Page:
Hate crimes jump by 65 percent in a single year, NJ officials say
TRENTON — State officials say bias incidents jumped by 65 percent from 2018 to 2019 — the largest one-year increase in the time the state's been tracking the figures.
According to preliminary data released by Attorney General Gurbir S. Grewal's office Monday, there were 944 bias incidents reported to New Jersey law enforcement in 2019. It said the figure is likely to change as numbers are finalized. Officials plan to release final, confirmed Uniform Crime Report data in the spring.
But Grewal said it's the highest number of bias incidents on record since 1996, and the highest year-to-year spike since bias crimes reporting standards were enacted in 1991.
It wasn't clear how much of that jump was connected to improved and increased reporting, after Grewal issued updates to the state's Bias Incident Investigation Standards last year. The updated standards in part streamlined reporting to the Electronic Uniform Crime Reporting maintained by the New Jersey State Police, and Grewal's office noted that may have played a role.
Even so, he said in a news release, "these preliminary numbers reinforce what we’ve suspected all year, and what too many New Jersey residents know all too well."
“More and more people are alerting law enforcement about acts of hatred and intolerance that target victims based solely on what they look like, how they worship, or who they love," Grewal said. "Now more than ever, we need to come together as a community to confront this rising tide of hate.”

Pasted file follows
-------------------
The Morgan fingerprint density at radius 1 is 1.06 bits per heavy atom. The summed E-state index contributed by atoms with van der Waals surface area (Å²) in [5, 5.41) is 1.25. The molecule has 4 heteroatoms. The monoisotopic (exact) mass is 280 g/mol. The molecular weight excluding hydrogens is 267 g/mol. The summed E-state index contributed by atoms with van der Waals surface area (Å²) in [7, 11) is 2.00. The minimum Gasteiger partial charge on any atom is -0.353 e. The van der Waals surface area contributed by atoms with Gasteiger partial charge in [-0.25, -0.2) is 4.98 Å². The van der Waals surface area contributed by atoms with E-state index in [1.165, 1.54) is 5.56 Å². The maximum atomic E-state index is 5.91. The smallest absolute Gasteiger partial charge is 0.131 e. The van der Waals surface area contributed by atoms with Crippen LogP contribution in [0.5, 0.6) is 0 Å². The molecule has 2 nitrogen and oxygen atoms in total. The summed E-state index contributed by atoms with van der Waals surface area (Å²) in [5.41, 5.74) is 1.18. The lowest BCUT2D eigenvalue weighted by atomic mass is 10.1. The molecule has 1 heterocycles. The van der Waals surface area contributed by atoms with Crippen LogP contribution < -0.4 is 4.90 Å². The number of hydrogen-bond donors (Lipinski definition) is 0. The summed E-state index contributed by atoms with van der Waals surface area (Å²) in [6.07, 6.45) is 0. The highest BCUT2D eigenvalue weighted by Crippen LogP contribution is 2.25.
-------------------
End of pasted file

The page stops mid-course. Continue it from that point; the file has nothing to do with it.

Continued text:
Grewal's office noted the data includes Dec. 10 shootings in Jersey City that resulted in the death of a police officer as well as several civilians in a kosher supermarket. The FBI said Monday the two shooters, who both died in an exchange of gunfire with police, had specifically targeted Jews and law enforcement and had explosive material that could have killed dozens of people.
Grewal said that headline-grabbing attack was "by far the most violent bias incident in New Jersey last year, but it was hardly the only one."
His office next month expects to announce the findings of an inter-agency task force to combat youth bias, formed after a report last year showed increases among juveniles.
The data only includes information reported to law enforcement. The AG's Office cited a report from the U.S. Department of Justice’s Bureau of Justice Statistics saying more than than half of hate crime victims nationwide from 2011 to 2015 did not report the crimes to the police.
The preliminary 2019 figures do not include detailed data on the incidents, such as location, intended target, or age of the offender.
Jason Shames, CEO of the Jewish Federation of Northern New Jersey, said the group is deeply troubled by the rise in hate and bias incidents in the Garden State.
"Our office fields calls now all the time. Five years ago, we most definitely didn't," Shames said. "We're frightened to death that society in general has a culture of violence, and it's changed to where it's almost permissible, and people are sort of no longer afraid of what the consequences are for their actions."
But Shames commended law enforcement in the state for "doing everything they can" to protect the Jewish population, and for implementing stringent reporting laws.
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